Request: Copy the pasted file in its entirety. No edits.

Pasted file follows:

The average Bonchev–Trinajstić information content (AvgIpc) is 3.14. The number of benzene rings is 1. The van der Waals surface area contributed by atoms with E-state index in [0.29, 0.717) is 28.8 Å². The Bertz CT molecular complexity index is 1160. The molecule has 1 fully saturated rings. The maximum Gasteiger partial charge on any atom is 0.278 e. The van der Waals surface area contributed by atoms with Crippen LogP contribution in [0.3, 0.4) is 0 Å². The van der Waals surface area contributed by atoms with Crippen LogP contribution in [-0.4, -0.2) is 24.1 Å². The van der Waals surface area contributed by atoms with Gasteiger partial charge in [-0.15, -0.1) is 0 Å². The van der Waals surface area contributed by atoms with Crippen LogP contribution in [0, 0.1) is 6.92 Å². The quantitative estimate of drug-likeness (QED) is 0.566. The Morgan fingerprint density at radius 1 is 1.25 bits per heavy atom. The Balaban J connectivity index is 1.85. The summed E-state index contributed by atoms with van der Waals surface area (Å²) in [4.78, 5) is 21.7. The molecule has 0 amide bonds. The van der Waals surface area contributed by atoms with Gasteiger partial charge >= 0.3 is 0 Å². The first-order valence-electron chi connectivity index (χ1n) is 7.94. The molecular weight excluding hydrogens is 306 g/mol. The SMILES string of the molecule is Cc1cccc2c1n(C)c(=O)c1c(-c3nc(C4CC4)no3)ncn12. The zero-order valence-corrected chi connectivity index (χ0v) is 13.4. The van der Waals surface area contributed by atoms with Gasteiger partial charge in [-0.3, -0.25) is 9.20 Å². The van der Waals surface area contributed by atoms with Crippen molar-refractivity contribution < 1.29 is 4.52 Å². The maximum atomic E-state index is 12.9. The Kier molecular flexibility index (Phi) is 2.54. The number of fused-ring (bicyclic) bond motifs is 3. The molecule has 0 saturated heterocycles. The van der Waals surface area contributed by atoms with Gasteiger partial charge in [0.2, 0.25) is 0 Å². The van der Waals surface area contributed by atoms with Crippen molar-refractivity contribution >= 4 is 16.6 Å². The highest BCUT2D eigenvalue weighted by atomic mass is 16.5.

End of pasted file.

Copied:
The average Bonchev–Trinajstić information content (AvgIpc) is 3.14. The number of benzene rings is 1. The van der Waals surface area contributed by atoms with E-state index in [0.29, 0.717) is 28.8 Å². The Bertz CT molecular complexity index is 1160. The molecule has 1 fully saturated rings. The maximum Gasteiger partial charge on any atom is 0.278 e. The van der Waals surface area contributed by atoms with Crippen LogP contribution in [0.3, 0.4) is 0 Å². The van der Waals surface area contributed by atoms with Crippen LogP contribution in [-0.4, -0.2) is 24.1 Å². The van der Waals surface area contributed by atoms with Gasteiger partial charge in [-0.15, -0.1) is 0 Å². The van der Waals surface area contributed by atoms with Crippen LogP contribution in [0, 0.1) is 6.92 Å². The quantitative estimate of drug-likeness (QED) is 0.566. The Morgan fingerprint density at radius 1 is 1.25 bits per heavy atom. The Balaban J connectivity index is 1.85. The summed E-state index contributed by atoms with van der Waals surface area (Å²) in [4.78, 5) is 21.7. The molecule has 0 amide bonds. The van der Waals surface area contributed by atoms with Gasteiger partial charge >= 0.3 is 0 Å². The first-order valence-electron chi connectivity index (χ1n) is 7.94. The molecular weight excluding hydrogens is 306 g/mol. The SMILES string of the molecule is Cc1cccc2c1n(C)c(=O)c1c(-c3nc(C4CC4)no3)ncn12. The zero-order valence-corrected chi connectivity index (χ0v) is 13.4. The van der Waals surface area contributed by atoms with Gasteiger partial charge in [-0.3, -0.25) is 9.20 Å². The van der Waals surface area contributed by atoms with Crippen molar-refractivity contribution < 1.29 is 4.52 Å². The maximum atomic E-state index is 12.9. The Kier molecular flexibility index (Phi) is 2.54. The number of fused-ring (bicyclic) bond motifs is 3. The molecule has 0 saturated heterocycles. The van der Waals surface area contributed by atoms with Gasteiger partial charge in [0.2, 0.25) is 0 Å². The van der Waals surface area contributed by atoms with Crippen molar-refractivity contribution >= 4 is 16.6 Å². The highest BCUT2D eigenvalue weighted by atomic mass is 16.5.